How to make Mother Eve’s pudding
A delicious pudding that’s a poem
Rhyming recipes used to be common in England, they date back to the days when few cooks could read or write.
The rhyming recipe that everyone knows comes from Shakespeare’s Macbeth: Eye of newt and toe of frog, Wool of bat and tongue of dog, Adder’s fork and blind-worm’s sting, Lizard’s leg and owlet’s wing.
Disgusting. But delightful rhyming recipes do exist. These edible rhyming recipes may have been ways of memorising ingredients and cooking directions or they might have been made for pure poetic pleasure. Unfortunately not many have survived.
One recipe that reoccurs in many manuscript cookbooks, that is collections of (usually) handwritten recipes, is the one below.
It was found in a manuscript cookery book, given to me, which is more than 200 years old. It turns up regularly in other manuscript books such as the very beautiful Stephana Malcolm’s recipe book begun in 1790, held by the Scottish National Library.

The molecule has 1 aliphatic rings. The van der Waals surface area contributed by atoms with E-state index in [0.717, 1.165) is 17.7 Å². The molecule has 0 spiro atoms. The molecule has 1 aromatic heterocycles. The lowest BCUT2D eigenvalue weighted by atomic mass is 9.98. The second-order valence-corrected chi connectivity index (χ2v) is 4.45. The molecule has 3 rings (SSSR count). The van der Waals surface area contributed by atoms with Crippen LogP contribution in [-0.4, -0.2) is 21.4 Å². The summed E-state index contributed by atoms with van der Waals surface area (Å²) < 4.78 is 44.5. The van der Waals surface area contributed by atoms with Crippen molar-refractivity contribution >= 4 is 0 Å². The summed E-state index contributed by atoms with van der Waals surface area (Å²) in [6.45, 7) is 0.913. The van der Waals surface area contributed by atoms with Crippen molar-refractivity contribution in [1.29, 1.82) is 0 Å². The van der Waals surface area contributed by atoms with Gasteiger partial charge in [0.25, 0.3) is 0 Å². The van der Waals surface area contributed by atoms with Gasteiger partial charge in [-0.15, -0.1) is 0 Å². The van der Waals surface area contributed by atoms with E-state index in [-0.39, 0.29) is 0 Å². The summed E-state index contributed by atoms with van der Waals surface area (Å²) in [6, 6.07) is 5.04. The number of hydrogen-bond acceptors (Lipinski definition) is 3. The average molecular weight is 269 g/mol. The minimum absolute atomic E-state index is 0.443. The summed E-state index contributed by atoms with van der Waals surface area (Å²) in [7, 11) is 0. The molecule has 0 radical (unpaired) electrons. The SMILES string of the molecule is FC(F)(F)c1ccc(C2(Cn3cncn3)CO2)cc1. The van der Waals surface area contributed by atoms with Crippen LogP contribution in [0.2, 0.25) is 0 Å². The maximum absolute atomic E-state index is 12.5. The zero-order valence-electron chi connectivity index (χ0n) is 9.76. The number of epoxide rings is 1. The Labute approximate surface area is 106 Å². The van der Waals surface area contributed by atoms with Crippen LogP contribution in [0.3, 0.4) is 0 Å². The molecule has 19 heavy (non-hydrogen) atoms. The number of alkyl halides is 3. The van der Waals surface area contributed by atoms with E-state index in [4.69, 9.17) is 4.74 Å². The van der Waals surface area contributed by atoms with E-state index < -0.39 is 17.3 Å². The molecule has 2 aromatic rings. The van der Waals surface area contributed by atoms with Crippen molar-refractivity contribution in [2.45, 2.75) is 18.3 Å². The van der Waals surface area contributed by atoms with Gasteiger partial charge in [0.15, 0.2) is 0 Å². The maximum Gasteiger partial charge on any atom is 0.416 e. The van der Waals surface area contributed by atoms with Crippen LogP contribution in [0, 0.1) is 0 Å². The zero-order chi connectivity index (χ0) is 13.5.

Mother Eve’s Pudding
If you have a good pudding pray mind what you’re taught
Take two teeny worth of eggs when they’re twelve for a groat,
Then take of the fruit which Eve once did cozen,
Well pared and well chop’d at least half a dozen,
Six ounces of bread, let your maid eat the crust,
The crumb must be grated as small as the dust
Six ounces of currants from the stones you must sort,
Lest they break all your teeth & spoil all your sport,
Six ounces of sugar won’t make it too sweet,
Some salt, and some nutmeg, the whole will complete
Three hours let it boil without hurry or flutter
And by way of improvement add good melted butter
A little brandy in the composition
Will be deemed a great acquisition
Adam tasted the pudding & said ’twas wondrous nice,
Then begged Mother Eve to cut him another slice.